• Salim K, Fenton T, Bacha J; et al. (2002). "Oligomerization of G-protein-coupled receptors shown by selective co-immunoprecipitation". J. Biol. Chem. 277 (18): 15482–5. doi:10.1074/jbc.M201539200. PMID 11854302. 

External links

  • "5-HT1A". IUPHAR Database of Receptors and Ion Channels. International Union of Basic and Clinical Pharmacology. 

This article incorporates text from the United States National Library of Medicine, which is in the public domain.

  1. Lua error in package.lua at line 80: module 'Module:Citation/CS1/Suggestions' not found.
  2. "Entrez Gene: HTR1A 5-hydroxytryptamine (serotonin) receptor 1A". 
  3. Ito H, Halldin C, Farde L. (1999). "Localization of 5-HT1A receptors in the living human brain using [carbonyl-11C]WAY-100635: PET with anatomic standardization technique". J Nucl Med. 40 (1): 102–109. PMID 9935065. 
  4. 4.0 4.1 Glennon RA, Dukat M, Westkaemper RB (2000-01-01). "Serotonin Receptor Subtypes and Ligands". American College of Neurophyscopharmacology. Retrieved 2008-04-11. 
  5. de Almeida J, Mengod G. (2008). "Serotonin 1A receptors in human and monkey prefrontal cortex are mainly expressed in pyramidal neurons and in a GABAergic interneuron subpopulation: implications for schizophrenia and its treatment". J Neurochem. 107 (2): 488–496. doi:10.1111/j.1471-4159.2008.05649.x. PMID 18761712. 
  6. 6.0 6.1 Dabiré H. (1991). "Central 5-hydroxytryptamine (5-HT) receptors in blood pressure regulation". Therapie. 46 (6): 421–9. PMID 1819150. 
  7. Lua error in package.lua at line 80: module 'Module:Citation/CS1/Suggestions' not found.
  8. Kolassa N, Beller KD, Sanders KH. (1989). "Involvement of brain 5-HT1A receptors in the hypotensive response to urapidil". Am J Cardiol. 64 (7): 7D–10D. doi:10.1016/0002-9149(89)90688-7. PMID 2569265. 
  9. Ootsuka Y, Blessing WW. (2006). "Activation of 5-HT1A receptors in rostral medullary raphé inhibits cutaneous vasoconstriction elicited by cold exposure in rabbits". Brain Res. 1073-1074: 252–61. doi:10.1016/j.brainres.2005.12.031. PMID 16455061. 
  10. Rusyniak DE, Zaretskaia MV, Zaretsky DV, DiMicco JA. (2007). "3,4-Methylenedioxymethamphetamine- and 8-hydroxy-2-di-n-propylamino-tetralin-induced hypothermia: role and location of 5-hydroxytryptamine 1A receptors". J Pharmacol Exp Ther. 323 (2): 477–487. doi:10.1124/jpet.107.126169. PMID 17702902. 
  11. Yu Y, Ramage AG, Koss MC. (2004). "Pharmacological studies of 8-OH-DPAT-induced pupillary dilation in anesthetized rats". Eur J Pharmacol. 489 (3): 207–213. doi:10.1016/j.ejphar.2004.03.007. PMID 15087245.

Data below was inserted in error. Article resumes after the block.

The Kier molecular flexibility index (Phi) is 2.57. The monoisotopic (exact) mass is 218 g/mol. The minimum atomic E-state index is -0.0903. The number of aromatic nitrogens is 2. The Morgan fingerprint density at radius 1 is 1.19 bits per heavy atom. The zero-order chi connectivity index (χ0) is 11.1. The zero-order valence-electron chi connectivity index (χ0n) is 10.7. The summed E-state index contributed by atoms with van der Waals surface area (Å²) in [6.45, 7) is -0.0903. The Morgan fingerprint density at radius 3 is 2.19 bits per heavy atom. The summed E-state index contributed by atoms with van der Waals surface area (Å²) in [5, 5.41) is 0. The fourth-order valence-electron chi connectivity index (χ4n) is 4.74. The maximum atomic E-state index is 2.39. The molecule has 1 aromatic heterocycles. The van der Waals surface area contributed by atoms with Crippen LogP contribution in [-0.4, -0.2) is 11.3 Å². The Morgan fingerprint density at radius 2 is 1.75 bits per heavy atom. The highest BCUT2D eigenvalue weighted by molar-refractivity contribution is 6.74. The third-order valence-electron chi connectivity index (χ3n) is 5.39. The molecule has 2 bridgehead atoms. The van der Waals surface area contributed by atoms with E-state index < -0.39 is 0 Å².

12. Prow MR, Martin KF, Heal DJ (1996). "8-OH-DPAT-induced mydriasis in mice: a pharmacological characterisation". Eur J Pharmacol. 317 (1): 21–8. doi:10.1016/S0014-2999(96)00693-0. PMID 8982715. 
  13. Lua error in package.lua at line 80: module 'Module:Citation/CS1/Suggestions' not found.
  14. Lua error in package.lua at line 80: module 'Module:Citation/CS1/Suggestions' not found.
  15. 15.0 15.1 Cryan JF, Redmond AM, Kelly JP, Leonard BE. (1997). "The effects of the 5-HT1A agonist flesinoxan, in three paradigms for assessing antidepressant potential in the rat". Eur Neuropsychopharmacol. 7 (2): 109–114. doi:10.1016/S0924-977X(96)00391-4. PMID 9169298. 
  16. Parks CL, Robinson PS, Sibille E, Shenk T, Toth M (1998). "Increased anxiety of mice lacking the serotonin1A receptor". Proc Natl Acad Sci U S A. 195 (18): 10734–9. doi:10.1073/pnas.95.18.10734. PMC 27964Freely accessible. PMID 9724773. 
  17. Kennett GA, Dourish CT, Curzon G (1987). "Antidepressant-like action of 5-HT1A agonists and conventional antidepressants in an animal model of depression". Eur J Pharmacol. 134 (3): 265–74. doi:10.1016/0014-2999(87)90357-8. PMID 2883013. 
  18. Lua error in package.lua at line 80: module 'Module:Citation/CS1/Suggestions' not found.
  19. Lua error in package.lua at line 80: module 'Module:Citation/CS1/Suggestions' not found.
  20. de Paulis T. (2007). "Drug evaluation: PRX-00023, a selective 5-HT1A receptor agonist for depression". Curr Opin Investig Drugs. 8 (1): 78–86. PMID 17263189. 
  21. Stark, AD; et al. (2007). "Interaction of the novel antipsychotic aripiprazole with 5-HT1A and 5-HT2A receptors: functional receptor-binding and in vivo electrophysiological studies". Psychopharmacology (Berl). 190 (3): 373–382. doi:10.1007/s00213-006-0621-y. PMID 17242925. 
  22. Lua error in package.lua at line 80: module 'Module:Citation/CS1/Suggestions' not found.
  23. Lua error in package.lua at line 80: module 'Module:Citation/CS1/Suggestions' not found.
  24. Lua error in package.lua at line 80: module 'Module:Citation/CS1/Suggestions' not found.
  25. 25.0 25.1 25.2 Lua error in package.lua at line 80: module 'Module:Citation/CS1/Suggestions' not found.
  26. Lua error in package.lua at line 80: module 'Module:Citation/CS1/Suggestions' not found.